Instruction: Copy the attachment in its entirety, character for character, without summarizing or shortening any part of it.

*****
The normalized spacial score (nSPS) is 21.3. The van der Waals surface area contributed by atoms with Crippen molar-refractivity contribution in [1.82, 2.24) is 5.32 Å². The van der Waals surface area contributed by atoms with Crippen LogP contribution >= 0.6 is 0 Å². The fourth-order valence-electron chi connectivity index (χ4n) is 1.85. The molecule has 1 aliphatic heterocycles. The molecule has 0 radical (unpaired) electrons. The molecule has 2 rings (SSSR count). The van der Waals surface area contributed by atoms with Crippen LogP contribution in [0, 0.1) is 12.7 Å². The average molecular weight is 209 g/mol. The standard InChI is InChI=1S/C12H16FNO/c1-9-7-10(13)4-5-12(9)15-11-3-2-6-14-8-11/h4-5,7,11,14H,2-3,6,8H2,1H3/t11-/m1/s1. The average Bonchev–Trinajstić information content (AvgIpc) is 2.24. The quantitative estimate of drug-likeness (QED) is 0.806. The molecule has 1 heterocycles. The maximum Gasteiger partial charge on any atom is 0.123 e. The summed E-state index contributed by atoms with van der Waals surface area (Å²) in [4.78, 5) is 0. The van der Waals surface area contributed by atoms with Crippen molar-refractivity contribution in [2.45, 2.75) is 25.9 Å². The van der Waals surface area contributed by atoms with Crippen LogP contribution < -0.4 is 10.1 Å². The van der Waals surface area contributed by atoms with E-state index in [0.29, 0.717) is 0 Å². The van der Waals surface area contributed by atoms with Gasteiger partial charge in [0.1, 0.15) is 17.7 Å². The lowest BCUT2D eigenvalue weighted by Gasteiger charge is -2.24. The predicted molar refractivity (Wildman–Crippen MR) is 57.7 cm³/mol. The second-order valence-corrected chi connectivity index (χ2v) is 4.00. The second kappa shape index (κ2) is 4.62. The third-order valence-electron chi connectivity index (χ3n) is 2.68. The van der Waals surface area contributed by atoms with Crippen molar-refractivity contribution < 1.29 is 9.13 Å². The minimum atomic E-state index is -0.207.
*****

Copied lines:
The normalized spacial score (nSPS) is 21.3. The van der Waals surface area contributed by atoms with Crippen molar-refractivity contribution in [1.82, 2.24) is 5.32 Å². The van der Waals surface area contributed by atoms with Crippen LogP contribution >= 0.6 is 0 Å². The fourth-order valence-electron chi connectivity index (χ4n) is 1.85. The molecule has 1 aliphatic heterocycles. The molecule has 0 radical (unpaired) electrons. The molecule has 2 rings (SSSR count). The van der Waals surface area contributed by atoms with Crippen LogP contribution in [0, 0.1) is 12.7 Å². The average molecular weight is 209 g/mol. The standard InChI is InChI=1S/C12H16FNO/c1-9-7-10(13)4-5-12(9)15-11-3-2-6-14-8-11/h4-5,7,11,14H,2-3,6,8H2,1H3/t11-/m1/s1. The average Bonchev–Trinajstić information content (AvgIpc) is 2.24. The quantitative estimate of drug-likeness (QED) is 0.806. The molecule has 1 heterocycles. The maximum Gasteiger partial charge on any atom is 0.123 e. The summed E-state index contributed by atoms with van der Waals surface area (Å²) in [4.78, 5) is 0. The van der Waals surface area contributed by atoms with Crippen molar-refractivity contribution in [2.45, 2.75) is 25.9 Å². The van der Waals surface area contributed by atoms with Crippen LogP contribution < -0.4 is 10.1 Å². The van der Waals surface area contributed by atoms with E-state index in [0.29, 0.717) is 0 Å². The van der Waals surface area contributed by atoms with Gasteiger partial charge in [0.1, 0.15) is 17.7 Å². The lowest BCUT2D eigenvalue weighted by Gasteiger charge is -2.24. The predicted molar refractivity (Wildman–Crippen MR) is 57.7 cm³/mol. The second-order valence-corrected chi connectivity index (χ2v) is 4.00. The second kappa shape index (κ2) is 4.62. The third-order valence-electron chi connectivity index (χ3n) is 2.68. The van der Waals surface area contributed by atoms with Crippen molar-refractivity contribution < 1.29 is 9.13 Å². The minimum atomic E-state index is -0.207.